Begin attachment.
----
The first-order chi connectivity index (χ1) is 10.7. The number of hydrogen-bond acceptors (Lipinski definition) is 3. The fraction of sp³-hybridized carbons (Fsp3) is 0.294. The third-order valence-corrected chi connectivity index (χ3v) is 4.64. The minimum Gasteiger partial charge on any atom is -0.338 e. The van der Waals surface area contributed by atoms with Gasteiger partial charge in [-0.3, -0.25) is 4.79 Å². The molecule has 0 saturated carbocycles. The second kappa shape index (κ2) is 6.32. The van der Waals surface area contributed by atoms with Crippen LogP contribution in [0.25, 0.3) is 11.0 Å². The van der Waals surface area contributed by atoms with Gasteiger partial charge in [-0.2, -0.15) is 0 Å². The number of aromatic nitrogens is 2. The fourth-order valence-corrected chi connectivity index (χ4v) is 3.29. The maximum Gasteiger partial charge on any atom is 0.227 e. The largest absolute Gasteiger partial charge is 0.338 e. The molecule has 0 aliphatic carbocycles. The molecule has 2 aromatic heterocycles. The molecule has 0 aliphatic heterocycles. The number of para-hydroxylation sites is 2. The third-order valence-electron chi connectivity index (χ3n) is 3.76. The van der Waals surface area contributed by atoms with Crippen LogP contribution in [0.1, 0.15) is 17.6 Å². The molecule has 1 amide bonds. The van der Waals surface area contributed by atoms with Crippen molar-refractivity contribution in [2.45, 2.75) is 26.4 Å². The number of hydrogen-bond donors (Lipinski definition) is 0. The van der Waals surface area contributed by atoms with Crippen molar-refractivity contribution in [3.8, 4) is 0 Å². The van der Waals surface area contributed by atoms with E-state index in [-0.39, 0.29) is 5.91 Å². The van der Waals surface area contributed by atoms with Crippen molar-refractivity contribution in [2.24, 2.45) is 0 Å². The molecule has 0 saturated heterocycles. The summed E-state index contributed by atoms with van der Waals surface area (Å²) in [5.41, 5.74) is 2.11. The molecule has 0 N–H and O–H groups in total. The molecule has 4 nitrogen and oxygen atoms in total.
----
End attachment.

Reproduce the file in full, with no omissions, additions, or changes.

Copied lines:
The first-order chi connectivity index (χ1) is 10.7. The number of hydrogen-bond acceptors (Lipinski definition) is 3. The fraction of sp³-hybridized carbons (Fsp3) is 0.294. The third-order valence-corrected chi connectivity index (χ3v) is 4.64. The minimum Gasteiger partial charge on any atom is -0.338 e. The van der Waals surface area contributed by atoms with Gasteiger partial charge in [-0.3, -0.25) is 4.79 Å². The molecule has 0 saturated carbocycles. The second kappa shape index (κ2) is 6.32. The van der Waals surface area contributed by atoms with Crippen LogP contribution in [0.25, 0.3) is 11.0 Å². The van der Waals surface area contributed by atoms with Gasteiger partial charge in [-0.2, -0.15) is 0 Å². The number of aromatic nitrogens is 2. The fourth-order valence-corrected chi connectivity index (χ4v) is 3.29. The maximum Gasteiger partial charge on any atom is 0.227 e. The largest absolute Gasteiger partial charge is 0.338 e. The molecule has 0 aliphatic carbocycles. The molecule has 2 aromatic heterocycles. The molecule has 0 aliphatic heterocycles. The number of para-hydroxylation sites is 2. The third-order valence-electron chi connectivity index (χ3n) is 3.76. The van der Waals surface area contributed by atoms with Crippen LogP contribution in [0.1, 0.15) is 17.6 Å². The molecule has 1 amide bonds. The van der Waals surface area contributed by atoms with Crippen molar-refractivity contribution in [2.45, 2.75) is 26.4 Å². The number of hydrogen-bond donors (Lipinski definition) is 0. The van der Waals surface area contributed by atoms with Crippen molar-refractivity contribution in [3.8, 4) is 0 Å². The van der Waals surface area contributed by atoms with E-state index in [-0.39, 0.29) is 5.91 Å². The van der Waals surface area contributed by atoms with Crippen molar-refractivity contribution in [2.24, 2.45) is 0 Å². The molecule has 0 saturated heterocycles. The summed E-state index contributed by atoms with van der Waals surface area (Å²) in [5.41, 5.74) is 2.11. The molecule has 0 N–H and O–H groups in total. The molecule has 4 nitrogen and oxygen atoms in total.